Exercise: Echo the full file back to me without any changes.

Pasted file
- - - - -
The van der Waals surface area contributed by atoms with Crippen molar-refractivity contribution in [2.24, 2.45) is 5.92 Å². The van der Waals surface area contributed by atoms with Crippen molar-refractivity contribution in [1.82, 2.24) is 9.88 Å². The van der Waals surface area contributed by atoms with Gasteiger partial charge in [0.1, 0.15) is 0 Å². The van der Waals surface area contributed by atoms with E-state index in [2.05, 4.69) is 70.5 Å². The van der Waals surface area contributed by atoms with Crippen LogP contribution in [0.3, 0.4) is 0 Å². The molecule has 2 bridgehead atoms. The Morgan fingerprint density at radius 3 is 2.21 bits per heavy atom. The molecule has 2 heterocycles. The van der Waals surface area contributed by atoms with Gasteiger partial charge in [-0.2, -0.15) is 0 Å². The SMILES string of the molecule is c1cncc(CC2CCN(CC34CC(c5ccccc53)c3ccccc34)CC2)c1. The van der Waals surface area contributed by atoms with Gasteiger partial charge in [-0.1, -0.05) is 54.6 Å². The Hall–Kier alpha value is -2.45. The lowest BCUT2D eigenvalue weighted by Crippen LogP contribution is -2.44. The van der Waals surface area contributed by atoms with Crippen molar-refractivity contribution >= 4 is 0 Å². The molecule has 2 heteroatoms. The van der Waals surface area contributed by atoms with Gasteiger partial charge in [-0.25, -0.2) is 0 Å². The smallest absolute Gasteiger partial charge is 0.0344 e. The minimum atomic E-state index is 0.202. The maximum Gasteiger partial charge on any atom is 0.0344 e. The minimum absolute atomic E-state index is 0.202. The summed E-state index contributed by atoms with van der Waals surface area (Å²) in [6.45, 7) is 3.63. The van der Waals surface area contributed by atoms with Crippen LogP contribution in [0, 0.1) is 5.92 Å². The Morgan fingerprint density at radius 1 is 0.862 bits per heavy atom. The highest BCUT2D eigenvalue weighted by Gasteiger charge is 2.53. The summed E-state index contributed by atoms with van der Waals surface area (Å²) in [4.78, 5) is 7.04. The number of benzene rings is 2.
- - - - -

The van der Waals surface area contributed by atoms with Crippen molar-refractivity contribution in [2.24, 2.45) is 5.92 Å². The van der Waals surface area contributed by atoms with Crippen molar-refractivity contribution in [1.82, 2.24) is 9.88 Å². The van der Waals surface area contributed by atoms with Gasteiger partial charge in [0.1, 0.15) is 0 Å². The van der Waals surface area contributed by atoms with E-state index in [2.05, 4.69) is 70.5 Å². The van der Waals surface area contributed by atoms with Crippen LogP contribution in [0.3, 0.4) is 0 Å². The molecule has 2 bridgehead atoms. The Morgan fingerprint density at radius 3 is 2.21 bits per heavy atom. The molecule has 2 heterocycles. The van der Waals surface area contributed by atoms with Gasteiger partial charge in [-0.2, -0.15) is 0 Å². The SMILES string of the molecule is c1cncc(CC2CCN(CC34CC(c5ccccc53)c3ccccc34)CC2)c1. The van der Waals surface area contributed by atoms with Gasteiger partial charge in [-0.1, -0.05) is 54.6 Å². The Hall–Kier alpha value is -2.45. The lowest BCUT2D eigenvalue weighted by Crippen LogP contribution is -2.44. The van der Waals surface area contributed by atoms with Crippen molar-refractivity contribution >= 4 is 0 Å². The molecule has 2 heteroatoms. The van der Waals surface area contributed by atoms with Gasteiger partial charge in [-0.25, -0.2) is 0 Å². The smallest absolute Gasteiger partial charge is 0.0344 e. The minimum atomic E-state index is 0.202. The maximum Gasteiger partial charge on any atom is 0.0344 e. The minimum absolute atomic E-state index is 0.202. The summed E-state index contributed by atoms with van der Waals surface area (Å²) in [6.45, 7) is 3.63. The van der Waals surface area contributed by atoms with Crippen LogP contribution in [0, 0.1) is 5.92 Å². The Morgan fingerprint density at radius 1 is 0.862 bits per heavy atom. The highest BCUT2D eigenvalue weighted by Gasteiger charge is 2.53. The summed E-state index contributed by atoms with van der Waals surface area (Å²) in [4.78, 5) is 7.04. The number of benzene rings is 2.